Design News, February 2013

Issue link:

Contents of this Issue


Page 61 of 99

Medical Healthcare You Can Wear Vancive Medical Technologies helps partners personalize prevention and wellness with wearable sensors to help doctors, caregivers, and lifestyle managers monitor their health and fitness. By Elizabeth Montalbano, Contributing Writer SOURCE: VANCIVE MEDICAL TECHNOLOGIES I t used to be that if a doctor wanted to find out a patient's blood pressure, heart rate, or other vital signs, it would require a visit to the office or the hospital. That's all been changing with the design and maturation of wearable sensor technology that will give doctors or other caregivers the ability to monitor a person's health remotely through a patch worn on the body. The technology — from Vancive Medical Technologies, Proteus Digital Health, and others — paves the way for a range of new applications in weight management, wellness, and prevention programs that could improve a person's health and actually eliminate the need for doctor visits. "Healthcare has expanded now — there is a lot of accountability on the part of the user," said Deepak Prakash, global market segment manager of wearable sensors for Vancive. "People are participating in wellness programs. They need tools, and hospitals need better tools to deliver healthcare to maintain costs. Once you've been treated and released, (doctors) still want to monitor you especially during the risky periods so you don't get sick again." To help accomplish these goals, Vancive, best known for developing durable medical adhesives, in June 2011 licensed technology from Proteus, which last year had its ingestible sensor technology approved by the FDA for use in pharmaceutical manufacturing. The Proteus Ingestion Event Marker (IEM) can be integrated into tablets to help people keep track of when they take their medication. The sensor communicates with a patch on the skin to log the time it is taken, as well as to provide other information. Proteus developed its own adhesive-attachable patch after determining there were no devices that sufficiently addressed what the company wanted in terms of size, comfort, and cost, M12 MEDI C A L / A SU PPL E M E N T T O D E S I G N N E W S F E B R UARY 2013 Vancive's sensor system features a durable adhesive and is meant to be worn on the torso or chest near the heart. The company licensed technology from Proteus Digital Health to create the system, which can be used for healthcare monitoring and prevention, wellness, or other applications. said David O'Reilly, chief product officer at Proteus. This skin sensor is the technology Vancive has combined with its own expertise in adhesives that are built to last a week or more to design a new wearable device of its own, a 4-inch x 2-inch Band-Aid-like adhesive that can be worn on the body on the torso near the heart and monitor vital signs. "The device has multiple sensors in it," Prakash said. "Through this and through algorithms we've developed, we're able to derive physiological information from your body." Sensors in the patch can record a person's ECG (heart rate or heart variability) temperature, galvanic skin response (GSR), and activity such as the position or angle of one's body through an accelerometer, transmitting data about these physical factors via Bluetooth to caregivers. Prevention as Part of the Cure Indeed, wearable patches and even clothing that monitor a person's health are becoming the way forward for a medical in[www.designnews .com]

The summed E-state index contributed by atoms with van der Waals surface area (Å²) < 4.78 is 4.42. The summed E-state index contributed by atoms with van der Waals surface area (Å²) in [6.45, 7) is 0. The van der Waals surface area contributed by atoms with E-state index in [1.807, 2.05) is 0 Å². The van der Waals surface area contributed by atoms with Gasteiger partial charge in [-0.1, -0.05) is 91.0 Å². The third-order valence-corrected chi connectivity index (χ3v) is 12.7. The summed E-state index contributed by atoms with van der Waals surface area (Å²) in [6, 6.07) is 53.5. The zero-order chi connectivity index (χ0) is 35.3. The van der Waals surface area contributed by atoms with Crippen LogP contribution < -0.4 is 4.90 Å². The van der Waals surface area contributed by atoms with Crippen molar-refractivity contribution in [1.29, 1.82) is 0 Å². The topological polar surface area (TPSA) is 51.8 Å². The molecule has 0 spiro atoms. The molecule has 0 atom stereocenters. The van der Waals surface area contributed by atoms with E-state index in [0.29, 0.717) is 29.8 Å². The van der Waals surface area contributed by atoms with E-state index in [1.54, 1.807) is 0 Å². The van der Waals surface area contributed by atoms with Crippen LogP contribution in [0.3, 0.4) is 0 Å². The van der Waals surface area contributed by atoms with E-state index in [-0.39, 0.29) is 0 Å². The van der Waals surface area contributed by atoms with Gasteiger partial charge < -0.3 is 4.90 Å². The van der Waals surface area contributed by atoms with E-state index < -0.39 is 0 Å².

Articles in this issue

Links on this page

Archives of this issue

view archives of DesignNews - Design News, February 2013